An overdose fatality review board will be established to monitor medication overdoses in the county.




Establish a method to review/collect data on known overdoses.

The Harford County Health Dept and Dept. of Community Services-ODCP will work to identify relevant data to collect and establish a procedure to monitor overdoses in the county.



Increase the number of people receive treatment for opiates.

Expand treatment resources to people in the community through the use of Vivitrol.




The HCHD is currently meeting with the HC Detention Center to begin using Vivitrol in the jail for inmates prior to their release. The goal is to start inmates who are high risk for relapse, begin them on a treatment regimen prior to release and establish concrete discharge/treatment plans to the Health Dept. upon release where they can continue with Vivitrol injections. HCHD was not selected to have an overdose fatality review team.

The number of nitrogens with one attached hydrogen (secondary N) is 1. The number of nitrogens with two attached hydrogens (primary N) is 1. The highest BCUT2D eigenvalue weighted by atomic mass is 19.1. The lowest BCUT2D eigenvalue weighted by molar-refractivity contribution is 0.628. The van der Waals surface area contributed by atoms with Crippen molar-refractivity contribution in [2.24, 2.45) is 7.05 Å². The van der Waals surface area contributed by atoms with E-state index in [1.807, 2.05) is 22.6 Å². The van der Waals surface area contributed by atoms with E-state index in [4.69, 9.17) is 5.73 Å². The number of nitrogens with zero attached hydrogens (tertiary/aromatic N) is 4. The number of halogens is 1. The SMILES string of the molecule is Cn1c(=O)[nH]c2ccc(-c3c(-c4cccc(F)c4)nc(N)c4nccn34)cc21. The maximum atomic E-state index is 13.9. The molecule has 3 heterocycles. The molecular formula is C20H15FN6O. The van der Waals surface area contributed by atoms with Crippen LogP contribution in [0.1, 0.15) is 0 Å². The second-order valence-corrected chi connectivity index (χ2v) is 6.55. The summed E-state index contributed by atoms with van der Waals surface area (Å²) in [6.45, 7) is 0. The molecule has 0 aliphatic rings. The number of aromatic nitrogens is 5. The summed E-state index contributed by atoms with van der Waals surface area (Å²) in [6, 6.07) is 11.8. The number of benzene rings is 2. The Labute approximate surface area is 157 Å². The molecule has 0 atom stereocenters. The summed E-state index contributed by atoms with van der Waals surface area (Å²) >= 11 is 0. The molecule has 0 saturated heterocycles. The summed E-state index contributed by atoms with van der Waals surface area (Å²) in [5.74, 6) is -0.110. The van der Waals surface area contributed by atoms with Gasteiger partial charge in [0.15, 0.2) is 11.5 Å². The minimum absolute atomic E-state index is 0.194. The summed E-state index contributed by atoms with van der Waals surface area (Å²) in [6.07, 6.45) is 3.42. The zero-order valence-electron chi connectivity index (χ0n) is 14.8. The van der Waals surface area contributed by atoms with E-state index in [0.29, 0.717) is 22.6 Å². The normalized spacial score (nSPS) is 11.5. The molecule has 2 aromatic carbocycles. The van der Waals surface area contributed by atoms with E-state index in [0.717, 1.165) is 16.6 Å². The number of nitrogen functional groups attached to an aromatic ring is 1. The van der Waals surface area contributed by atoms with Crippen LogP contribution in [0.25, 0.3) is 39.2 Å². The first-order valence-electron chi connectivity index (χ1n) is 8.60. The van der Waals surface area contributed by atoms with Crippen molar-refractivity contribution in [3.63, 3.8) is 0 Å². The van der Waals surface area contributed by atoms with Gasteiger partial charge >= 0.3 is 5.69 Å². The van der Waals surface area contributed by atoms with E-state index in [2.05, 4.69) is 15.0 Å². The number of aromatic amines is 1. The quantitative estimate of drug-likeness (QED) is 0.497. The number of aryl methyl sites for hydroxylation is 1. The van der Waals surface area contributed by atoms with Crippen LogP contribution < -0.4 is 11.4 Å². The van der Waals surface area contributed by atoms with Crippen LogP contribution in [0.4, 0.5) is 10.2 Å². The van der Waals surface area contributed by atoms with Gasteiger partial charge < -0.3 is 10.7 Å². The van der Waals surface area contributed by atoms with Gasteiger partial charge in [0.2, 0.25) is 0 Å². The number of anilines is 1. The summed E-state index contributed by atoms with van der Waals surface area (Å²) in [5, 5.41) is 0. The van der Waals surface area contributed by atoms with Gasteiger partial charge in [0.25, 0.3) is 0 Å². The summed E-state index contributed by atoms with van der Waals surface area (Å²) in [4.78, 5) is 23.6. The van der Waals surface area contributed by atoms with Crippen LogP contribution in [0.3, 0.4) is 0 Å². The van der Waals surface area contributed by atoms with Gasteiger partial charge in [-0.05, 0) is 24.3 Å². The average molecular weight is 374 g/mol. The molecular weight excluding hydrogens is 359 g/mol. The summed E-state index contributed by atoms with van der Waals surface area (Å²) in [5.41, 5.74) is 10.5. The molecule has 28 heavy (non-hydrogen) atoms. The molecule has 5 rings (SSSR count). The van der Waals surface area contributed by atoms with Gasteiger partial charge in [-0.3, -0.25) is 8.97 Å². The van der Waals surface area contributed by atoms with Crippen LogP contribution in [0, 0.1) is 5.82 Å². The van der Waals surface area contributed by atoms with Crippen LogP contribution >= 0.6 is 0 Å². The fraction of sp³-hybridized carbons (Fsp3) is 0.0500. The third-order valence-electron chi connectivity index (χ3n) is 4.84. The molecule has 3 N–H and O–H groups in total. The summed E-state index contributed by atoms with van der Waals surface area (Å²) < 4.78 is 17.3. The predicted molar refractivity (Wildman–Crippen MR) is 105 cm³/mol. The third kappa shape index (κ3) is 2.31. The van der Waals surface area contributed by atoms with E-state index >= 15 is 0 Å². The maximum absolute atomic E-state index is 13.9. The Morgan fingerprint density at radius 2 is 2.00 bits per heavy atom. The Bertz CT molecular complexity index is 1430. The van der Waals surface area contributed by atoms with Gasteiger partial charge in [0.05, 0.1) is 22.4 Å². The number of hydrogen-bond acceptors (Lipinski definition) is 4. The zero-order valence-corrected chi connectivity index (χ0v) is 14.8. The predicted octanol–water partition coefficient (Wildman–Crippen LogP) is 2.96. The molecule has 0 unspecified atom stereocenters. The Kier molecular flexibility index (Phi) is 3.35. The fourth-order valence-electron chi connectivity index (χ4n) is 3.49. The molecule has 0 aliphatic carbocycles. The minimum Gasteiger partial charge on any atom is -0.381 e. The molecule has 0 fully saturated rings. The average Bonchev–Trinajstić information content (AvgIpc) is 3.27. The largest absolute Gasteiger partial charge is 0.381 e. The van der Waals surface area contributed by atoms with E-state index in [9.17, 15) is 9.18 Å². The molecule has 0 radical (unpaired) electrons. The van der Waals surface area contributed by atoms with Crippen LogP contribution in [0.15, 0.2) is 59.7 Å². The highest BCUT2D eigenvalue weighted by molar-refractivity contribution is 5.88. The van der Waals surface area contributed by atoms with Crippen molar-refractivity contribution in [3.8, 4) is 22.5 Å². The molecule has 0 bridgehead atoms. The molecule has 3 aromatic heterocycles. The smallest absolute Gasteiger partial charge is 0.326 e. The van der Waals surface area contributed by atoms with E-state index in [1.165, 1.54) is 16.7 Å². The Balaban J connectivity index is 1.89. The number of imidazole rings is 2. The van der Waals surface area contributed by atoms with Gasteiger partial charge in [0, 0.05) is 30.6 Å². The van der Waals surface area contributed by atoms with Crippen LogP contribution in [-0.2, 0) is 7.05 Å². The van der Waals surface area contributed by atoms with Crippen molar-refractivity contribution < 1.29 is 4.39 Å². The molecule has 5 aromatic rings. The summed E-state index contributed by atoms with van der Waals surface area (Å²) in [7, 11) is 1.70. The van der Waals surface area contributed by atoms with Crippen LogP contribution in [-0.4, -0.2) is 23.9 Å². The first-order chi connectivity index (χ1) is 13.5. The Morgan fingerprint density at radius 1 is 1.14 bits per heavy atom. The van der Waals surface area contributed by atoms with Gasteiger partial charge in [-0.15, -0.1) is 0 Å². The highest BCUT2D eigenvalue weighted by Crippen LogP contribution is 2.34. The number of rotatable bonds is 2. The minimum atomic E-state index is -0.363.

Download 109.01 Kb.

Share with your friends:

The database is protected by copyright © 2023
send message

    Main page